Chris, Tom, Ken,
Thanks for correcting me. You all are correct. The
silicone fluid-designated DOT 5 is not hygroscopic. Better yet,
it doesn't even mix with water. Since silicone fluid doesn't absorb
water, its wet boiling point is essentially the same as its dry
boiling point. It won't harm paint like the polyglycols (DOT 3 and 4).
DOT 5.1 is a completely different chemical.
Silicone brake systems can become contaminated with water,
however, even if silicone fluids can't. Moisture can enter the system
through the master cylinder vent cap. Since water is the heavier of
the two fluids, it sinks to the bottom of the system, usually ending
up in the caliper. There it sits until the temperature of the
surrounding fluid reaches 212 degrees F, at which point the water boils,
forming those pesky pockets of gas that reduce braking. The calipers
are usually the first points to corrode in DOT 5-filled systems.
At this point I'll also add another error in my email, saying
that DOT 5 was designed for racing. That is incorrect. DOT 5 was
designed for military vehicles that sit for a long time and then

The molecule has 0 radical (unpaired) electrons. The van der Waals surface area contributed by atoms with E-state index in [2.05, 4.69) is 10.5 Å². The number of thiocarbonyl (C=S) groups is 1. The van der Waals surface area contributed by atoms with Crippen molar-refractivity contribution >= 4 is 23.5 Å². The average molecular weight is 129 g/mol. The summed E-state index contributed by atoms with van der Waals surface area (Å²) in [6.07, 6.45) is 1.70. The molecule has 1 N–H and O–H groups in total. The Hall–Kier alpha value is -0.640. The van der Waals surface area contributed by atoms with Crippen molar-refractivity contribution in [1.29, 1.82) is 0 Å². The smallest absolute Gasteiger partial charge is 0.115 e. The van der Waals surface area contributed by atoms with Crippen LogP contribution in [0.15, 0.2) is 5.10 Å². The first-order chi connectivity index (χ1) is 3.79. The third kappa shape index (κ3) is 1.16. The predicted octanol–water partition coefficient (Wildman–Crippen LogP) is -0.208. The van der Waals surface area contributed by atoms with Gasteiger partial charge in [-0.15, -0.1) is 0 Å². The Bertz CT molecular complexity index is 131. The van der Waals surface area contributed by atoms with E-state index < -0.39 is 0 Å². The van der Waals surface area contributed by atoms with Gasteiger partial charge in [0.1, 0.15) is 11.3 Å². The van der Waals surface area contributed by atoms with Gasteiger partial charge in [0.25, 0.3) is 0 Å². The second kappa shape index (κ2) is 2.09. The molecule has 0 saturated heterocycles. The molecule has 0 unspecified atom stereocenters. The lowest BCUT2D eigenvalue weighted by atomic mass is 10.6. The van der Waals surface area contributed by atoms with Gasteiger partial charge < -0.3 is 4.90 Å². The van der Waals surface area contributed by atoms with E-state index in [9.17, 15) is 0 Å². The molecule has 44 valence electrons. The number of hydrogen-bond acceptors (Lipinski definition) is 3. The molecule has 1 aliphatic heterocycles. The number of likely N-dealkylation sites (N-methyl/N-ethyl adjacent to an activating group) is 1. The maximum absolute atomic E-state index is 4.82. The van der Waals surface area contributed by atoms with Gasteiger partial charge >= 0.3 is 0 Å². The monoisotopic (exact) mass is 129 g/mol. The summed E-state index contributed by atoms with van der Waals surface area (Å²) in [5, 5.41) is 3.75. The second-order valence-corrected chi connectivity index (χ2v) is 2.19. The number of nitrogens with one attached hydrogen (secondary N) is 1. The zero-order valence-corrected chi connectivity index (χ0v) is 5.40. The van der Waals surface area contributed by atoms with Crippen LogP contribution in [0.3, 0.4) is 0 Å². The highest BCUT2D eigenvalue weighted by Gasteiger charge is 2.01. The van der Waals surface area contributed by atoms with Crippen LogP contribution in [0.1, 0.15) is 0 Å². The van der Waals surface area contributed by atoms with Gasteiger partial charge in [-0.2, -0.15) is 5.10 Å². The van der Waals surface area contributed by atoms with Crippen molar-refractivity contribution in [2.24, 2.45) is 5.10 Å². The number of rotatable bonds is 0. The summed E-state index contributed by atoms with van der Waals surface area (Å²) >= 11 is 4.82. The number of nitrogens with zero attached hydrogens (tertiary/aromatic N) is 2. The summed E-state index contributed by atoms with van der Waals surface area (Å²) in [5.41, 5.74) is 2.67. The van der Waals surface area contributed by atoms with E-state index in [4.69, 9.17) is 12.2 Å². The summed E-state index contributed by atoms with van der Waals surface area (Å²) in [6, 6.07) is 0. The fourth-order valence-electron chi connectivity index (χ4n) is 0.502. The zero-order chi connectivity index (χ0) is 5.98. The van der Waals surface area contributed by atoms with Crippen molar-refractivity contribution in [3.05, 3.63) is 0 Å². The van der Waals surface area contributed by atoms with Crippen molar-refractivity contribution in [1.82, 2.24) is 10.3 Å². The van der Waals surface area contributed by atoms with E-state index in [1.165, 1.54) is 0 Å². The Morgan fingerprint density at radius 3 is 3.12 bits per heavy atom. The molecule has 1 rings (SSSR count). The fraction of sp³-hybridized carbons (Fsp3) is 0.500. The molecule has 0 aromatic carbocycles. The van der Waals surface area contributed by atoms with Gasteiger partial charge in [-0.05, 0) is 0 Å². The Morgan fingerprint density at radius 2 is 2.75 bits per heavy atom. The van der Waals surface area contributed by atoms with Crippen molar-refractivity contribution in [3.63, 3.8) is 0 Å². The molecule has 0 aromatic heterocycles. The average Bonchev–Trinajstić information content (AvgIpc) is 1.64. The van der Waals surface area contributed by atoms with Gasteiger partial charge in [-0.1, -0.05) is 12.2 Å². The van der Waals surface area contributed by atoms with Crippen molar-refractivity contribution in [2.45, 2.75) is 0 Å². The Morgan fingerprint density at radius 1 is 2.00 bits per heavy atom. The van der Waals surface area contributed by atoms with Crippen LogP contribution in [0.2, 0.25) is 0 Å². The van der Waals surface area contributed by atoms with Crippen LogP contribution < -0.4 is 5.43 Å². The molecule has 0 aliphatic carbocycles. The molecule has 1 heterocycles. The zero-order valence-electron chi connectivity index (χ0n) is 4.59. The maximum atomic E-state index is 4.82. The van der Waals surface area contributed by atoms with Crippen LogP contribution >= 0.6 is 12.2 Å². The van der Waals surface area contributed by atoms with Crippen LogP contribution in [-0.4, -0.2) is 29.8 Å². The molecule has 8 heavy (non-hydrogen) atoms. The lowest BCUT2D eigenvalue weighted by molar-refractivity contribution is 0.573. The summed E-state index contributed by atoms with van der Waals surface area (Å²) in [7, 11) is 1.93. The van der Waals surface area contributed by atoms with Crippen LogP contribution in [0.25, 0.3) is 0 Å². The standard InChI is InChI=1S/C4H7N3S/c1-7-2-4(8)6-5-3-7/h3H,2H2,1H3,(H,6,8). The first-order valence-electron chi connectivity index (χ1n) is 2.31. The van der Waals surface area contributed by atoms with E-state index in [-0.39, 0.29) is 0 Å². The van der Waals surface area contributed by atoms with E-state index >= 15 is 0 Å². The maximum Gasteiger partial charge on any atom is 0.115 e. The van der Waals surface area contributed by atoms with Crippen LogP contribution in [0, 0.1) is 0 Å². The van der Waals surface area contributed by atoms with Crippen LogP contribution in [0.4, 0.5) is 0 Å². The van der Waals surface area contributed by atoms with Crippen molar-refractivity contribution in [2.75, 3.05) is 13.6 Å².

have to run on a minutes notice. DOT 5 is not really suitable for
high-performance applications. Why? Silicone fluid's only real
drawback is that as it approaches its boiling point, it becomes
slightly compressible, resulting in a spongy brake feel. DOT 5 is
supplied standard in the braking systems of Harley Davidsons.
I also have to clarify things for our European readers.
There are no silicone-based fluids in common use in Europe, yet
the Europeans do use a "5" designation for a polyglycol based fluid.
I retract my earlier advice, and at least amend it by saying
that for performance situations, I would advise against DOT 5.
My apologies for the confusion and misinformation.
Shane Ingate in San Diego